In 2029, the United States is engaged in a bloodless world war that will wipe out the savings of millions of American families. An eccentric, former wealthy family must contend with the loss of their expected inheritance, but also—as the U.S. economy spirals into dysfunction—the challenge of sheer survival.
The Mandibles: A Family, 2029-2047, full of discussions of economic policy and the efficacy or not of the gold standard, nevertheless contains Jane Austen-like dissections of class distinction and grandly satirical swipes at foodies and oenophiles. It’s also a provocative and very funny page-turner ... Ms. Shriver has good fun with futurisms, including the continuing reign over Russia by Vladimir Putin, 'Mr. President for Life'; a U.S. presidential primary whose challenger is 'leftwing grandee Jon Stewart'; and a tempered use of invented slang ... Ms. Shriver skillfully foregrounds Willing’s perspective, a narratively charged vantage point from which morality takes a back seat to survival ... The future is grim, but Ms. Shriver with characteristically sardonic humor keeps things from getting heavy-handed.
If the novel is initially slow to gather momentum, it’s because the set-up it requires is so complex, and because Shriver’s research is so exhaustive. Thus the reader is fed tranches of economic theory in the early chapters, made scarcely more palatable for being dressed up as dinner-party conversations...But once the premise has been established as all too chillingly plausible, the novel revs up into a multifaceted family saga where marital, sibling and inter-generational relationships fracture in the face of increasingly punitive sanctions and shortages ... Shriver presents this future with her familiar undercurrent of black humour and a sly nod to the reader ... But for all the sharp-edged comedy (a thriving Mexico builds a border wall to keep out desperate illegal Americans), and for all that it ends with a knowing Orwellian wink, The Mandibles is a profoundly frightening portrait of how quickly the agreed rules of society can fall apart without money to grease the wheels.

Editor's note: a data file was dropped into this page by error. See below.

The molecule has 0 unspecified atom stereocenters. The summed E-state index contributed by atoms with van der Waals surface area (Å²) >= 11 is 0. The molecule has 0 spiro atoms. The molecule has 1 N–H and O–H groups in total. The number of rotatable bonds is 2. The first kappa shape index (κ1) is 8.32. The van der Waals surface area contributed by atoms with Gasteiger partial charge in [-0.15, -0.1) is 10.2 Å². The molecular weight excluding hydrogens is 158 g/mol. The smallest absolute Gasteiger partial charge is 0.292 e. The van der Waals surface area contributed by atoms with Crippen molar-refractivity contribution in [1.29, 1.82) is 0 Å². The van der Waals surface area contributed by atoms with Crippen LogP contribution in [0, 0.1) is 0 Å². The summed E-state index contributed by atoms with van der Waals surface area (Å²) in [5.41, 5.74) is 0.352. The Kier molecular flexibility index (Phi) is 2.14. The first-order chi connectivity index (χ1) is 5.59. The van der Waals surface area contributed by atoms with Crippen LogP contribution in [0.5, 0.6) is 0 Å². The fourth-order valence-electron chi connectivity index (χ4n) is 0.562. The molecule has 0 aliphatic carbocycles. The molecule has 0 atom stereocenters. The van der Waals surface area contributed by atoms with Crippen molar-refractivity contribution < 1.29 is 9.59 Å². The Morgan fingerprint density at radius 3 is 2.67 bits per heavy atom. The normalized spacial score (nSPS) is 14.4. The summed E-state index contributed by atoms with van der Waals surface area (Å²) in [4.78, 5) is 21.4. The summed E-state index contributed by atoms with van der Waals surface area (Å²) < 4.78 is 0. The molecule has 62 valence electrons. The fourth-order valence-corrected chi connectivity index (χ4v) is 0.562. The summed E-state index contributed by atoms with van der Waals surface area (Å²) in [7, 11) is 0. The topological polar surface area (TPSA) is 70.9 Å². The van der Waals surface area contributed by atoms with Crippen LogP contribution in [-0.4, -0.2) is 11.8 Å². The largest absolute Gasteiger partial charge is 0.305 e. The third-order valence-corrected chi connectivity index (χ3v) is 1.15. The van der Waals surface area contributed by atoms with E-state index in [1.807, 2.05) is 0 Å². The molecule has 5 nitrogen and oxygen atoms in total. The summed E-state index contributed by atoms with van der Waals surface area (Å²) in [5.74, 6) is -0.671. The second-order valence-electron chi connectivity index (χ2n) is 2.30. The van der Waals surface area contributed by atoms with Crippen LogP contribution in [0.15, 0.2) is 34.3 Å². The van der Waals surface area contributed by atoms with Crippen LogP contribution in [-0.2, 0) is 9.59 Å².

The Mandibles approaches the imminent collapse of American society from the right side of the political spectrum...This would be refreshing, as dystopias go, if Shriver’s novel wasn’t so burdened with dialogue in which the characters repeatedly explain to each other the reasons for America’s calamitous fall. They’re really lecturing the reader, of course, their main themes being initiative-sapping big government and the frauds perpetuated by the Federal Reserve ... Becoming bluntly partisan, the novel uses fantasy and name-checks to score points against Florence’s fellow liberals in her time and ours. The immigration amnesty of 2020 is followed by a constitutional amendment that allows for a foreign-born president: a pudgy, lisping Mexican, just one of the novel’s several racist characterizations ... At times, Shriver’s novel reads like the 'FoxLiberty-Ultra' version of Gary Shteyngart’s Super Sad True Love Story, without the humor, but it more often recalls the libertarian fables of the classic science fiction writer Robert A. Heinlein ... Shriver is, nevertheless, an engaging writer. Even with their speechifying and the tediousness of the story, her characters solicit your sympathy, much more than they usually do in genre science fiction. And also, as in good science fiction, you often have to look up from the page to remind yourself that you don’t live on the planet that’s being described.